The raw, young siren with a fitting surname showcases her fine potential, Chris Selman investigates.
McCool‘s shows are low-key affairs; if angular progressive rock is your bag, you’re best looking elsewhere.
However, those who like their rock music to be of the melodic, acoustic variety would be well served by tonight’s gig. Fear not that these songs are some Dido-esque laments; instead think along KT Tunstall‘s more relaxed moments.
Sound problems mar set opener Something Blue but McCool and her band soldier on like professionals, playing their remaining five songs with minimal fuss and faffing. Indeed the professionalism of the band is quite remarkable, superceding that which would normally be expected of such a youthful outfit.
The song writing, too, shows a maturity beyond McCool’s 20 years. Melodic lines soar, the instrumentation swells then diffuses, sweeps of cello provide some darker moments and subtle yet memorable choruses engrain themselves in the listeners’ psyche. Her set is well balanced too, and rightfully receives a huge cheer from the appreciative audience as she leaves the stage.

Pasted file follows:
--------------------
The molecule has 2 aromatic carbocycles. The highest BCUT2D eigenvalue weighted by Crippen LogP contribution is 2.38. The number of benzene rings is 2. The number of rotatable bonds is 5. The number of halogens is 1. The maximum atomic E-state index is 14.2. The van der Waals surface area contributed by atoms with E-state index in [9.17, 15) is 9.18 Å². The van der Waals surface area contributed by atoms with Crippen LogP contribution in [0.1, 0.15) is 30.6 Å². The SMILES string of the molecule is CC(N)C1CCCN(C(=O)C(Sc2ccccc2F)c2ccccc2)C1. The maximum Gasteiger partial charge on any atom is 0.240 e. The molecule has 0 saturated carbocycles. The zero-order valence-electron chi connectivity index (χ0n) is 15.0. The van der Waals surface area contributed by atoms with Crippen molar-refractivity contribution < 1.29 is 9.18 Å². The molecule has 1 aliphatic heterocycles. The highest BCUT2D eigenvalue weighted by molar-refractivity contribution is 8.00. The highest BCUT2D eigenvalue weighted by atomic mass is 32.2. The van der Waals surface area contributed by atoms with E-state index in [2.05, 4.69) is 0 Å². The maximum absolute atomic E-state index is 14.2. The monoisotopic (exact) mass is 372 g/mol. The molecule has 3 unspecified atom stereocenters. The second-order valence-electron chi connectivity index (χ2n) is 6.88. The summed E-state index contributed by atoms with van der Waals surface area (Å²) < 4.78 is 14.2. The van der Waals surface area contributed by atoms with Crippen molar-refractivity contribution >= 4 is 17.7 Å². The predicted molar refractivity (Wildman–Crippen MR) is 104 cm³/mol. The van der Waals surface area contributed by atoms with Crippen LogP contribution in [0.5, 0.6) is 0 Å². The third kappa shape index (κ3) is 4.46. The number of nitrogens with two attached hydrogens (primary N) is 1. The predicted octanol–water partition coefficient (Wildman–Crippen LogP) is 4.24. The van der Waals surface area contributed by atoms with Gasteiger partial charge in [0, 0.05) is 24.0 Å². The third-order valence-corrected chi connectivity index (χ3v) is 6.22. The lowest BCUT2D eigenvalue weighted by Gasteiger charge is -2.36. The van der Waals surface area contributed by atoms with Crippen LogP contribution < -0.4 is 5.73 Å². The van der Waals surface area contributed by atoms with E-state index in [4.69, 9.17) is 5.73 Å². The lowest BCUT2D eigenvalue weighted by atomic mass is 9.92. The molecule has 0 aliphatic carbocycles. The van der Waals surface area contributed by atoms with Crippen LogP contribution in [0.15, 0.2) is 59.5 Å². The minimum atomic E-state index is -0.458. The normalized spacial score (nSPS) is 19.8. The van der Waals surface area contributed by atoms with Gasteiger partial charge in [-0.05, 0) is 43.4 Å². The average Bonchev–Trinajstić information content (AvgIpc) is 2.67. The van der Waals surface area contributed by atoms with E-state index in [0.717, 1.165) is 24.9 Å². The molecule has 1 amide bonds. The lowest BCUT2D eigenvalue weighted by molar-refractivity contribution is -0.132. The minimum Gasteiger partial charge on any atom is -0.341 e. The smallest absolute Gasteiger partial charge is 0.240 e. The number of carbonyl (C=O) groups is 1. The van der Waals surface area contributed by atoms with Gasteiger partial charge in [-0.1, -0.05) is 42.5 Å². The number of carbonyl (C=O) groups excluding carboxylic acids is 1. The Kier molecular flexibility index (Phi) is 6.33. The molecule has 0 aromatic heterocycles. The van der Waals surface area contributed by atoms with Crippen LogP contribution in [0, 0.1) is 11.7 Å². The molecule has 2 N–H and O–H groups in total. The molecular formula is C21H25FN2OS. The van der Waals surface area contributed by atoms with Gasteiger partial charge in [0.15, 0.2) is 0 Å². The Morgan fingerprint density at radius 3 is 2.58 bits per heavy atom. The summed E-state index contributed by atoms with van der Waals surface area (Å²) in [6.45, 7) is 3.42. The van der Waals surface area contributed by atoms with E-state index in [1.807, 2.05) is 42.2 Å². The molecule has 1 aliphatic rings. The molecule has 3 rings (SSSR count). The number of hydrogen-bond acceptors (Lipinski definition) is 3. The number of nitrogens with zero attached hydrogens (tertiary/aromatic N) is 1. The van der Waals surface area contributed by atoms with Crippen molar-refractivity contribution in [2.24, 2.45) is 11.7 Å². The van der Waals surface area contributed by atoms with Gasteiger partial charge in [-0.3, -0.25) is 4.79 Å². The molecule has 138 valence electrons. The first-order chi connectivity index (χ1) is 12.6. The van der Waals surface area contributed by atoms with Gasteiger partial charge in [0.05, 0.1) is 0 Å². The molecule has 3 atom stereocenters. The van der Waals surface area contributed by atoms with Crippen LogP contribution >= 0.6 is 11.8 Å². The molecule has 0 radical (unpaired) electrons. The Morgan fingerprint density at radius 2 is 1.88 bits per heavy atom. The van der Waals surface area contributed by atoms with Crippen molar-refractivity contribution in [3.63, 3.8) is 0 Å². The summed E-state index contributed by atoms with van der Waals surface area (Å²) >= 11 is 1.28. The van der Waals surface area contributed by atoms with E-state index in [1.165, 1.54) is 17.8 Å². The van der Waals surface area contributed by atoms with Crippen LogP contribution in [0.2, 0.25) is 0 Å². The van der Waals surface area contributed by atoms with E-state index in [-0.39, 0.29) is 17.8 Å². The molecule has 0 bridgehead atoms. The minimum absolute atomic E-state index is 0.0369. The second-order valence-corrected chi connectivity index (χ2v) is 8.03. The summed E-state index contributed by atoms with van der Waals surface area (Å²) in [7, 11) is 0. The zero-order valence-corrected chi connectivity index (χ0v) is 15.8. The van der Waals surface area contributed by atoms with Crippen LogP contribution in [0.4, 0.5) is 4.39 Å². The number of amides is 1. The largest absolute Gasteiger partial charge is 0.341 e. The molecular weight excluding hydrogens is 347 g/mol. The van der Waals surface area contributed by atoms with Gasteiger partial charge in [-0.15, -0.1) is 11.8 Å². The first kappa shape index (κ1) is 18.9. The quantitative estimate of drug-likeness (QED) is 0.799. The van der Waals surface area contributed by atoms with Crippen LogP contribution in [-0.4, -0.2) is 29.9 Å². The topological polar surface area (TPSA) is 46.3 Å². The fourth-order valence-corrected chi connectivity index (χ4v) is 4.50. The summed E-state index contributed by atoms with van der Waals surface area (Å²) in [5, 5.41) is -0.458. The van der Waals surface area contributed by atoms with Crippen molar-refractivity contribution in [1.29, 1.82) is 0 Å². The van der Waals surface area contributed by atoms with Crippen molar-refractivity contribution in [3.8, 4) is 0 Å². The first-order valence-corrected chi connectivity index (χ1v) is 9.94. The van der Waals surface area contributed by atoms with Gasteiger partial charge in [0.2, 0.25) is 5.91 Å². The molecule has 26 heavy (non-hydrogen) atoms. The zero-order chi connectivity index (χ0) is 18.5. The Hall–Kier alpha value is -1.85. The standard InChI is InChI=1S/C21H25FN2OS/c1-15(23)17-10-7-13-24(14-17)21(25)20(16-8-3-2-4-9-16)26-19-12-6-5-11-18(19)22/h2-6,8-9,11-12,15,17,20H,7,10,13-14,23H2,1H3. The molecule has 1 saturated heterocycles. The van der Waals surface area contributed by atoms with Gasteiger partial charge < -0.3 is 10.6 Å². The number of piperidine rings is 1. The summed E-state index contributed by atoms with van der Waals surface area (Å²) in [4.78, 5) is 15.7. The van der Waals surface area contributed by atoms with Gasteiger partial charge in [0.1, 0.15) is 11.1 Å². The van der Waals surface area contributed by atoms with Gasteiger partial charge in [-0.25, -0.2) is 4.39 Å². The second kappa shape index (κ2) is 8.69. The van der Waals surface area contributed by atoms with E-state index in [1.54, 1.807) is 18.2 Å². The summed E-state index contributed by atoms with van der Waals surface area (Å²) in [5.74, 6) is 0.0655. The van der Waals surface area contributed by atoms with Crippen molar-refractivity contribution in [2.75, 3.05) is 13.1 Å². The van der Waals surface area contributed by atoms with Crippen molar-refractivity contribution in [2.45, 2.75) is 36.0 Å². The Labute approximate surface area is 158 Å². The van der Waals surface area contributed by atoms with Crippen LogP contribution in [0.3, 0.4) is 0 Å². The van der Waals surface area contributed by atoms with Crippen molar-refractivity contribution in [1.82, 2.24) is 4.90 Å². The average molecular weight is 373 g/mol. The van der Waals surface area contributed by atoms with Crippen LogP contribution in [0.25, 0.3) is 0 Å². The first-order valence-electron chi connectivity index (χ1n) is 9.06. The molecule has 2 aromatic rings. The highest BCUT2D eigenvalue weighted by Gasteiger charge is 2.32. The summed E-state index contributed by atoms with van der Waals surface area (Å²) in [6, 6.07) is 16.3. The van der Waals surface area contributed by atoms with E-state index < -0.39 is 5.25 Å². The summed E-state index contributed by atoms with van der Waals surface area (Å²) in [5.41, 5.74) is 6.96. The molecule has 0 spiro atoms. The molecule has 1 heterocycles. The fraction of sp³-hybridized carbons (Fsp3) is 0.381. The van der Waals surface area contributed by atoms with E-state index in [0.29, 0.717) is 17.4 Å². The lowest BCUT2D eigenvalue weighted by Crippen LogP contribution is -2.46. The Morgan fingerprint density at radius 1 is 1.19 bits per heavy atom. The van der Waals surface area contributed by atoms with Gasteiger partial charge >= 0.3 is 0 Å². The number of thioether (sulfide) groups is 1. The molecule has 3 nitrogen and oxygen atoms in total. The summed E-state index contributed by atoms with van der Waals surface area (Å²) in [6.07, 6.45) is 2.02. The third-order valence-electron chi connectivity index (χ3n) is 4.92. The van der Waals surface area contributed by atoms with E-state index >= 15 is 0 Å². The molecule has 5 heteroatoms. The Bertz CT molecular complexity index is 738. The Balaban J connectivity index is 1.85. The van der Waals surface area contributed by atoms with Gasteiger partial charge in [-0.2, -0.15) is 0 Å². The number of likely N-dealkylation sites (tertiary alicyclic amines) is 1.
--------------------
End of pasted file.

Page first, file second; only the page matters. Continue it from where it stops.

That’s not to say that tonight’s show is perfect. While songs such as Anchor Down and Rainbows are excellent, others sound a bit too much like they’ve been earmarked for album filler tracks.
She’ll need more songs as strong as these two before she’s ready to take on the world. However, with youth on her side, McCool’s potential is huge. Definitely one to look out for.
For more McCool listen here.